Plants.'' Additionally, an administrative order issued to the Xcel 
Energy Sherburne County Generating Station (Sherco) as part of 
Minnesota's Regional Haze SIP imposes additional limits on 
NOX emissions in Minnesota. Finally, Minnesota sources are 
also subject to a Federal Implementation Plan (FIP) for the Cross-State 
Air Pollution Rule (CSAPR) at 40 CFR 52.1240, and are required to 
reduce annual emissions of NOX in support of the 2006 NAAQS 
for fine particulate matter (PM2.5).
    EPA developed technical information and a related analysis to 
assist states with meeting section 110(a)(2)(D)(i)(I) requirements for 
the 2008 ozone NAAQS, and used this technical analysis to support the 
CSAPR Update for the 2008 Ozone NAAQS (``CSAPR Update'').\1\ As 
explained below, this analysis supports the conclusion of Minnesota's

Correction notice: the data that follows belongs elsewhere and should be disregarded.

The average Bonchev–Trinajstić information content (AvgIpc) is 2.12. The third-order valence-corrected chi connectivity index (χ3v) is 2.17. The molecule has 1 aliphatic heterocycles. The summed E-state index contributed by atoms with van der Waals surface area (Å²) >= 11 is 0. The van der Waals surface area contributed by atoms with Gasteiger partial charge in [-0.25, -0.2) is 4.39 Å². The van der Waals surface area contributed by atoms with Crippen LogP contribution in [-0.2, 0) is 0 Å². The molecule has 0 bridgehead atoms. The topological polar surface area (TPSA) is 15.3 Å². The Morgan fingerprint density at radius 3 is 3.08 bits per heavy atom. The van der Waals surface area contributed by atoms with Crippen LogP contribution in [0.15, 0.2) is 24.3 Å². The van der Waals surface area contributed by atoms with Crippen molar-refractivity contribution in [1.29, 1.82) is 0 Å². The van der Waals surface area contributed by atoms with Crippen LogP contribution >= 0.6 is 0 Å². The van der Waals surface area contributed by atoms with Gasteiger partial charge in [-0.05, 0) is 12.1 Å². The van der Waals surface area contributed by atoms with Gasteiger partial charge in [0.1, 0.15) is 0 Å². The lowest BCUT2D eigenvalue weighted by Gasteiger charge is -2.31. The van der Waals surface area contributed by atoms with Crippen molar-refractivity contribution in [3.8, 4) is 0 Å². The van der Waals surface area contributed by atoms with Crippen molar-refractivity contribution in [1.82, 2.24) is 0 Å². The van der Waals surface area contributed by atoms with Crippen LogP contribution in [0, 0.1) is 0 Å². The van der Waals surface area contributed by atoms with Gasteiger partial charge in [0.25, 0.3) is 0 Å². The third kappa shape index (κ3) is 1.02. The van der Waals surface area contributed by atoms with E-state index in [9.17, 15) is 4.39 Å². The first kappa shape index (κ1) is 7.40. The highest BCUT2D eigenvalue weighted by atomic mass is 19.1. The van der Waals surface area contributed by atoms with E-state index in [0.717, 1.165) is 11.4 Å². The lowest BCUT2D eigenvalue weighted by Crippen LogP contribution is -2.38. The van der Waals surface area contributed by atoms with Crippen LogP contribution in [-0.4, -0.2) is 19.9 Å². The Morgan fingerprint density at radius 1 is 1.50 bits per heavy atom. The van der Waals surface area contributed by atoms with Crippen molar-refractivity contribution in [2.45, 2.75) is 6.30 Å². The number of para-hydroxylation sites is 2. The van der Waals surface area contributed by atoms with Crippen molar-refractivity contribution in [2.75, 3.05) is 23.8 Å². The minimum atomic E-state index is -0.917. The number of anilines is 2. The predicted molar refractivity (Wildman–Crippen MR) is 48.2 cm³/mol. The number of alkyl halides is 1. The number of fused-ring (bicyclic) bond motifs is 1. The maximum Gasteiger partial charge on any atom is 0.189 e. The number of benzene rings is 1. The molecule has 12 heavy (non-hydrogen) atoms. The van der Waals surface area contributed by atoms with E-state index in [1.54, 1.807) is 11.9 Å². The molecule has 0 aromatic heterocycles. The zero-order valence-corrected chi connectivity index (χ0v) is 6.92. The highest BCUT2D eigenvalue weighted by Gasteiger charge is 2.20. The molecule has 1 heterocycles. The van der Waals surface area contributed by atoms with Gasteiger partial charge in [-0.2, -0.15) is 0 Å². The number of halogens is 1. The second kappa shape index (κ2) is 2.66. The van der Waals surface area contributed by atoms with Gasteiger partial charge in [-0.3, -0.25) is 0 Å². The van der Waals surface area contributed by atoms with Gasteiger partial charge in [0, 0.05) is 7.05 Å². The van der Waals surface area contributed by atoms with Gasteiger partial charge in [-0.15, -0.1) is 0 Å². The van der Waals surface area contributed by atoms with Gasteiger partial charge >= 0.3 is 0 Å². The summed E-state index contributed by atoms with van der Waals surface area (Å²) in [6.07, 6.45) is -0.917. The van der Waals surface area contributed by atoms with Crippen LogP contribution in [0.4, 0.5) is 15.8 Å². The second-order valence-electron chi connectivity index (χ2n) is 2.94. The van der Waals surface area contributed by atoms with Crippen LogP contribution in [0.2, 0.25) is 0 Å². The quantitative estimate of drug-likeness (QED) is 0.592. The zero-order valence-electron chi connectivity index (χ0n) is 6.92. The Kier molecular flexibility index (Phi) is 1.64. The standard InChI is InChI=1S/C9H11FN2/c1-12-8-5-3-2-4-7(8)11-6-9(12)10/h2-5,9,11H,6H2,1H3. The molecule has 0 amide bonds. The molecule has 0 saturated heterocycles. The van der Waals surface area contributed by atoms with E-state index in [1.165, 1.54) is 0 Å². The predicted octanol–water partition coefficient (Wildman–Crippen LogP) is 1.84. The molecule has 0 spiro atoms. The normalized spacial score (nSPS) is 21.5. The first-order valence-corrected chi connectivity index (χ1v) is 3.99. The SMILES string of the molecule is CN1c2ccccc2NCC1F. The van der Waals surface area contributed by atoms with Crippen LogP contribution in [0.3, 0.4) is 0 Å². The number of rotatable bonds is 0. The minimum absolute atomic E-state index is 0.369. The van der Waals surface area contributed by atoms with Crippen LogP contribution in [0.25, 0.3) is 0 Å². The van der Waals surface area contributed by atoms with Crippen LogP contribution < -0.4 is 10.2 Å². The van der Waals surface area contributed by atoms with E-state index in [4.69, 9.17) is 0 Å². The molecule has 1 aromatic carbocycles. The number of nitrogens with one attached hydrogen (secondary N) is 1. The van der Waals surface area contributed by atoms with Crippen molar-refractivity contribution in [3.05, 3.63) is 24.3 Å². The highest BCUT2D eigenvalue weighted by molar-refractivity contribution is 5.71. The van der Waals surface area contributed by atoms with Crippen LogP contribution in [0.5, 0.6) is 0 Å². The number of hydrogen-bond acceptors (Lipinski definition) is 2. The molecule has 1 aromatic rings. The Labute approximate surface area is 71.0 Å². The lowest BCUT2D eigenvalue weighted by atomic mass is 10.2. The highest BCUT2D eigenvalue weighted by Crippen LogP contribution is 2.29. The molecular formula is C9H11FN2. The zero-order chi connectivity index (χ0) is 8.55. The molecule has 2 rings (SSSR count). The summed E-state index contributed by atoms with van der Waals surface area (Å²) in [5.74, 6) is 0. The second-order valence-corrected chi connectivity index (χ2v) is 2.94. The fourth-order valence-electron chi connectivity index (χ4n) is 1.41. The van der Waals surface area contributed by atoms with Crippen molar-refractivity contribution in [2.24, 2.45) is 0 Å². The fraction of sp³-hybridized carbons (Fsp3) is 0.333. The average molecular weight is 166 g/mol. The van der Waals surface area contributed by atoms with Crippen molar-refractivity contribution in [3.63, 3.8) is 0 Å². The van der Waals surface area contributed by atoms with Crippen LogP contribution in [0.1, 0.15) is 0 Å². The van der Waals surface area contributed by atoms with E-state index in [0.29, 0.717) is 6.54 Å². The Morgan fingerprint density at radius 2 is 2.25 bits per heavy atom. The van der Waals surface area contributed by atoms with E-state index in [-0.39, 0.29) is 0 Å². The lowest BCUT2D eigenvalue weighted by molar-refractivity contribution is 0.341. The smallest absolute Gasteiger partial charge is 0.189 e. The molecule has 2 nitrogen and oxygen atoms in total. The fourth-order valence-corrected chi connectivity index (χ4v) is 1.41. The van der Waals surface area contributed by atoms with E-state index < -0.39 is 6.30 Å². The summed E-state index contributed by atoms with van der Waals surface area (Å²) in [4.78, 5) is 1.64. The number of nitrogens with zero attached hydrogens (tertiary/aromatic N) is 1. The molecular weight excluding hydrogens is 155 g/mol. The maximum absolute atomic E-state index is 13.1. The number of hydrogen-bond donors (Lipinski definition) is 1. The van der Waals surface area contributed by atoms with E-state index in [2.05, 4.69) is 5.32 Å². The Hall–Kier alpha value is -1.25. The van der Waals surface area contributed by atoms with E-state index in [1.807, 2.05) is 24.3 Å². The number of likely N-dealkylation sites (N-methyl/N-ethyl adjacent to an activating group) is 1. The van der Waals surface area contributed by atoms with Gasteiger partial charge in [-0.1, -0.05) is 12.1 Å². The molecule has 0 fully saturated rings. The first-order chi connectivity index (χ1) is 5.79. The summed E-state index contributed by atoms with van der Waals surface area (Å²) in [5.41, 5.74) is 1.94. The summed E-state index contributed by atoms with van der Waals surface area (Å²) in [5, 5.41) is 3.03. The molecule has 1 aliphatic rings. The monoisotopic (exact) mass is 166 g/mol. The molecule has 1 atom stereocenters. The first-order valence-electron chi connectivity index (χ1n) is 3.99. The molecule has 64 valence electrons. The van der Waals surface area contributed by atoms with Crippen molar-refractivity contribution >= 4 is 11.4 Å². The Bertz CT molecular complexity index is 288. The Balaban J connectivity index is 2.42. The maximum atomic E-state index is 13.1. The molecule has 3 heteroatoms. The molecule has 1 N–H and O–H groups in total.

analysis regarding interstate transport for the 2008 ozone NAAQS.

    \1\ 81 FR 74504 (October 26, 2016).

    In the technical analysis supporting the CSAPR Update, EPA used 
detailed air quality analyses to determine where projected 
nonattainment or maintenance areas would be and whether emissions from 
a state would contribute to downwind air quality problems at those 
projected nonattainment or maintenance receptors. Specifically, EPA 
determined whether a state's contributing emissions were at or above a 
specific threshold (i.e., one percent of the ozone NAAQS).

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If a state's contribution did not exceed the one percent threshold, the 
state was not considered ``linked'' to identified downwind 
nonattainment and maintenance receptors and was therefore not 
considered to significantly contribute to nonattainment or interfere 
with maintenance of the standard in those downwind areas. If a state's